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Left: The SuRi team, with Henrik on the top left side, taking a break during a flour delivery from the local mill

Community and co-operation

For those less keen on seafood, a wide range of traditional and inventive meat- and vegetable-based dishes are available in both the delicatessen and in the restaurant. Diners choose several smaller dishes, allowing them to experience exciting combinations in one sitting. As with the fish, almost all of SuRi’s meat and organic produce is sourced locally. Over the years, Henrik and Poul have developed partnerships with over 30 local farms and suppliers, such as Ørnberg Vin, a local vineyard. These collaborations have proven mutually beneficial. In 2013, SuRi published a book detailing the work and lives of their suppliers in northern Zealand, and the restaurant’s reputation for local commitment and culinary excellence has seen it featured regularly on Denmark’s TV2 channels. Shortly after SuRi opened its doors, Holbæk’s business board awarded the restaurant with their 2005 Innovation Prize, recognising the effort put into creating a restaurant which contributes positively and constructively to the local community.

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Over the sea

Henrik and Poul have worked closely with local artist Mogens Grønbech to create a space which reflects the bountiful agriculture of the island of Zealand and the maritime location of the restaurant. Grønbech, who has also headed projects for Queen Margrethe and Carlsberg, used materials and natural decorations from the nearby ocean and countryside to create a sleek modern space evocative of the region’s nature, quietly underlining the restaurant’s focus. The resulting rooms have become light, airy and cosy, and large windows enable guests to glance out across the fjord to one side and the ancient town to the other.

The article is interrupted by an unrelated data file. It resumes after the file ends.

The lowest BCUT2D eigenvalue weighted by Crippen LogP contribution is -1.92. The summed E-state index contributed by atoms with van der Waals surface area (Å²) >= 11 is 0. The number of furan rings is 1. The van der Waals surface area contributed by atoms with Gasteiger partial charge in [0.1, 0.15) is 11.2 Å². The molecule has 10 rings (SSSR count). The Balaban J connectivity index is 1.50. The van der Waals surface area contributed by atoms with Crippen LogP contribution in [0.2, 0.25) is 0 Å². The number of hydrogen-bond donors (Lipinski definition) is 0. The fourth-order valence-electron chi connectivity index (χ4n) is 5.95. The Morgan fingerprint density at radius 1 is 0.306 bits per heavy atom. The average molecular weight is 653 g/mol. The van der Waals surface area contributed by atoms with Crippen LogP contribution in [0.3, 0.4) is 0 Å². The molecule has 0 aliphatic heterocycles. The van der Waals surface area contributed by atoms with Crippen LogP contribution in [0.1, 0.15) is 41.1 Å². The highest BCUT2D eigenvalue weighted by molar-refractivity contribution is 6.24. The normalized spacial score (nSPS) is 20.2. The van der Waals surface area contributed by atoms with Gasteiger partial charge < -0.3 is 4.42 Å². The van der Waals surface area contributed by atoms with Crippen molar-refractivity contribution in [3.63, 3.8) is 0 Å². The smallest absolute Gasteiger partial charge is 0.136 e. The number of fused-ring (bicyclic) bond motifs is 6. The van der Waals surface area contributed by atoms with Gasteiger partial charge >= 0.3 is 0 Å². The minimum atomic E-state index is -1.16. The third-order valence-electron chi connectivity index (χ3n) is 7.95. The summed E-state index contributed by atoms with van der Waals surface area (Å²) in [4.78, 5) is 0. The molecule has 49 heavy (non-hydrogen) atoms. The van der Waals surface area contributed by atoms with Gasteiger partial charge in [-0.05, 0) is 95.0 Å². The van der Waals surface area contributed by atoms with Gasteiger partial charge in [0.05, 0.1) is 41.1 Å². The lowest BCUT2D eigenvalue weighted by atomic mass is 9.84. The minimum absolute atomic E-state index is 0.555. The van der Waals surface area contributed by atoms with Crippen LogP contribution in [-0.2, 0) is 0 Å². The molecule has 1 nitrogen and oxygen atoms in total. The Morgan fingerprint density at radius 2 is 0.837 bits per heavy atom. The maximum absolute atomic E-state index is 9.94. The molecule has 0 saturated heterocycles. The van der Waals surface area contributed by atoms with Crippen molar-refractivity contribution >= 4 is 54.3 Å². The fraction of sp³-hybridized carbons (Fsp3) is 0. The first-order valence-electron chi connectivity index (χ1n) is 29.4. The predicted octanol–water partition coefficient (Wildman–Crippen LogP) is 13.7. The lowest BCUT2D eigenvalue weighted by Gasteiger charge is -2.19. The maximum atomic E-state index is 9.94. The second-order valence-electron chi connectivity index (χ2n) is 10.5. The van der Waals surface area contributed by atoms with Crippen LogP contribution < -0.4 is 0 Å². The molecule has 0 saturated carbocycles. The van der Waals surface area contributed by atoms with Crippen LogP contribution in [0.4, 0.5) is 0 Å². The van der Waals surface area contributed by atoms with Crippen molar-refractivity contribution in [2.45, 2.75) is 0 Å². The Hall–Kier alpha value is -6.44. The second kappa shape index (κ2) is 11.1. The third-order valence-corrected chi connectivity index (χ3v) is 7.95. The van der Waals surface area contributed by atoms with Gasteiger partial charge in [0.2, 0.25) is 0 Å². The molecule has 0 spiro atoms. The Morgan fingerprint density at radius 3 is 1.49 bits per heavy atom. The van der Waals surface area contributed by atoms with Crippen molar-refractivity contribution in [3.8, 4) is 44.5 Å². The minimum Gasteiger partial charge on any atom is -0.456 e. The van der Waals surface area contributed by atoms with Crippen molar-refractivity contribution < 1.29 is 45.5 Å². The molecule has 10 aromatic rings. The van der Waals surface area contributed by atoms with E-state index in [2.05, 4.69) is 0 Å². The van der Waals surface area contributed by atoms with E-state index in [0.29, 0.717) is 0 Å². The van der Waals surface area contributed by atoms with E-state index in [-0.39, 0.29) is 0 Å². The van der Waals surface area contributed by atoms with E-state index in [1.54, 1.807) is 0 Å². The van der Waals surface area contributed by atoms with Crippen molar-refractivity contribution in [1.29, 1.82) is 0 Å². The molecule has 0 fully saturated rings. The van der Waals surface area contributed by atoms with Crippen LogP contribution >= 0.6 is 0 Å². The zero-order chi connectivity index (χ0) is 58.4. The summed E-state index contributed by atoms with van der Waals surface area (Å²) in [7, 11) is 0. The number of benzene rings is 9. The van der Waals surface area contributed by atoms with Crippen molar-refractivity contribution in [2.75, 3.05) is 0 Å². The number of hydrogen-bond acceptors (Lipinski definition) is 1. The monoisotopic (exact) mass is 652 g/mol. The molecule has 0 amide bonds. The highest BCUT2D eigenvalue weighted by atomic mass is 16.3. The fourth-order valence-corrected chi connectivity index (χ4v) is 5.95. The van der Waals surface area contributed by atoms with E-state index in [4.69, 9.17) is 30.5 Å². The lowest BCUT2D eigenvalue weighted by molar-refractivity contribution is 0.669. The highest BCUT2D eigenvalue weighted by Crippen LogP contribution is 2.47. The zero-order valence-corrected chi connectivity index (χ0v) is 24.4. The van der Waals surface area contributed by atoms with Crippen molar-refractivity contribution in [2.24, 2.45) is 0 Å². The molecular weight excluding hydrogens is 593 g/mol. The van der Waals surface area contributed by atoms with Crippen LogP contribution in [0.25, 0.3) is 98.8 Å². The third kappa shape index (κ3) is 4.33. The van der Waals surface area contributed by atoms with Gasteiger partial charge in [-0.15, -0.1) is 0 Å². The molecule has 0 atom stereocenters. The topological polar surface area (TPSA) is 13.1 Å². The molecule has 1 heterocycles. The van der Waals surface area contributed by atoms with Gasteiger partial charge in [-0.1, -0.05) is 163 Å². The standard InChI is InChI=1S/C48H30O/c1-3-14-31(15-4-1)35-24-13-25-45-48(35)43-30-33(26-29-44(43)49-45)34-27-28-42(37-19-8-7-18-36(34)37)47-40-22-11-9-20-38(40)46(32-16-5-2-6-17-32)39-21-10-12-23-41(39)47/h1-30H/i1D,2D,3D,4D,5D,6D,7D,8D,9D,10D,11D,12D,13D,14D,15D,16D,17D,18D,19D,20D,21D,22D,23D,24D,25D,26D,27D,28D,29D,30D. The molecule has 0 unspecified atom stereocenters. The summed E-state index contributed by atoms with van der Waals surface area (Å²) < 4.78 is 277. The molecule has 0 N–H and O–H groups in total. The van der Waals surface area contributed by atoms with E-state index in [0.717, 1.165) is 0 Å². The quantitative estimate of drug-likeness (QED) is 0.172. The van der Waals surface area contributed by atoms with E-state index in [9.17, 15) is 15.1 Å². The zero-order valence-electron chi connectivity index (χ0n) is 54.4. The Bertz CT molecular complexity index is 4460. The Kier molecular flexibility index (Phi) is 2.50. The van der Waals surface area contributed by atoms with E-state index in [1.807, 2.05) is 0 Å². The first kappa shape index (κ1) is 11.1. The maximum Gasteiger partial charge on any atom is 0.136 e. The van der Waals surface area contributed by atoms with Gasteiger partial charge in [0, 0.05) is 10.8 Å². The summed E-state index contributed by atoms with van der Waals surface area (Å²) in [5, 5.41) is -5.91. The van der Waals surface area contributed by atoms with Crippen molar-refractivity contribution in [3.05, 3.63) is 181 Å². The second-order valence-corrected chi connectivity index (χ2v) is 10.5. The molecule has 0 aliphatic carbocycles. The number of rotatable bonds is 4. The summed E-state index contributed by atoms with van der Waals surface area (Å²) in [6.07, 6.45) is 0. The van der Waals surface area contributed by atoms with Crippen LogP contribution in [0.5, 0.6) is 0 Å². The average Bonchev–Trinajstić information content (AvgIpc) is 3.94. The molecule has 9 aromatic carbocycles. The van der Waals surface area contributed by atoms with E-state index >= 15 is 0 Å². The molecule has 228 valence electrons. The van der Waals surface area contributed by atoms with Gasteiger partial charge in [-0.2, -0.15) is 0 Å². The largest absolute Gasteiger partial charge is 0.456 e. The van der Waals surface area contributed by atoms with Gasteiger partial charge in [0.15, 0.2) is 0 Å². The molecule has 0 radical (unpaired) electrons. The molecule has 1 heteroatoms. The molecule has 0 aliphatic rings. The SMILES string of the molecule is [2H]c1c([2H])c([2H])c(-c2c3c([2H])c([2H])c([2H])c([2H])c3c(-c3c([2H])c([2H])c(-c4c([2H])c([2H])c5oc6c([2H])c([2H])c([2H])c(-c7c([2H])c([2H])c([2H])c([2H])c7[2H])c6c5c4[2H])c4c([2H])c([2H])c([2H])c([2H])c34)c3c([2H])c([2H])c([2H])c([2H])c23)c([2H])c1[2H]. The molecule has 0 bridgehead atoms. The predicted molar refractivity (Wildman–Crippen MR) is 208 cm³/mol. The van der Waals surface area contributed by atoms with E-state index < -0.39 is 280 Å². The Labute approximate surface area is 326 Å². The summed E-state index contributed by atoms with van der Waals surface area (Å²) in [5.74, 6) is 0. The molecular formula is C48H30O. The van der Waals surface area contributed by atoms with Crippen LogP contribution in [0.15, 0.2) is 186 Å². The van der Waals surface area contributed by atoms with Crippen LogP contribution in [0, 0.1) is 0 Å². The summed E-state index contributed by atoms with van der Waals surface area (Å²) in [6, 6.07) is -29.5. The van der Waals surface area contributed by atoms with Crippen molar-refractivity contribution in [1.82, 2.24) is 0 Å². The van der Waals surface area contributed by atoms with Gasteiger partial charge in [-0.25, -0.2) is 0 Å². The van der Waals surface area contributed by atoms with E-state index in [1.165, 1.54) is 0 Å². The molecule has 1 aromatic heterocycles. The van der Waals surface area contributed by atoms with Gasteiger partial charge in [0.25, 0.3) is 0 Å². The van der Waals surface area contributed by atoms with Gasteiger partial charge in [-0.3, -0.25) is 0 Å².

In the summer, the restaurant opens up unto a large terrace positioned directly on the mole, making the diners part of the life of the harbour. It is possible to get even closer to the sea, as SuRi also encompasses Black Louis, a beautifully restored 1950s ferry, which is available for conferences, meetings and social events. It can also travel to other harbours to accommodate those who cannot make it to Holbæk.

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The team

The restaurant can also be booked for special occasions. Even the Queen has enjoyed lunch at SuRi, when the rooms and terrace accommodated 90 visitors. “It was great fun,” Henrik recalls, “a lot of work, of course, but it really gave us all confidence in our little restaurant.” SuRi also caters out of the house, preparing food for anything from intimate dinner parties to large-scale conferences or jubilee celebrations. “We have menu suggestions, of course, but we love to work with clients to give them exactly what they’re looking for.” The kitchen team can create anything from breakfast sets to canapés to three-course menus, and the waiting personnel can be hired to provide professional service at events. “I know it’s a bit of a cliché, but the people really are the best bit of SuRi,” Henrik concludes. “We’ve got lovely staff who’ve been with us for years, friendly customers from far and wide, and great relationships with our community and suppliers.”

Henrik encourages international visitors to call or come by. For more information, please visit www.suri.dk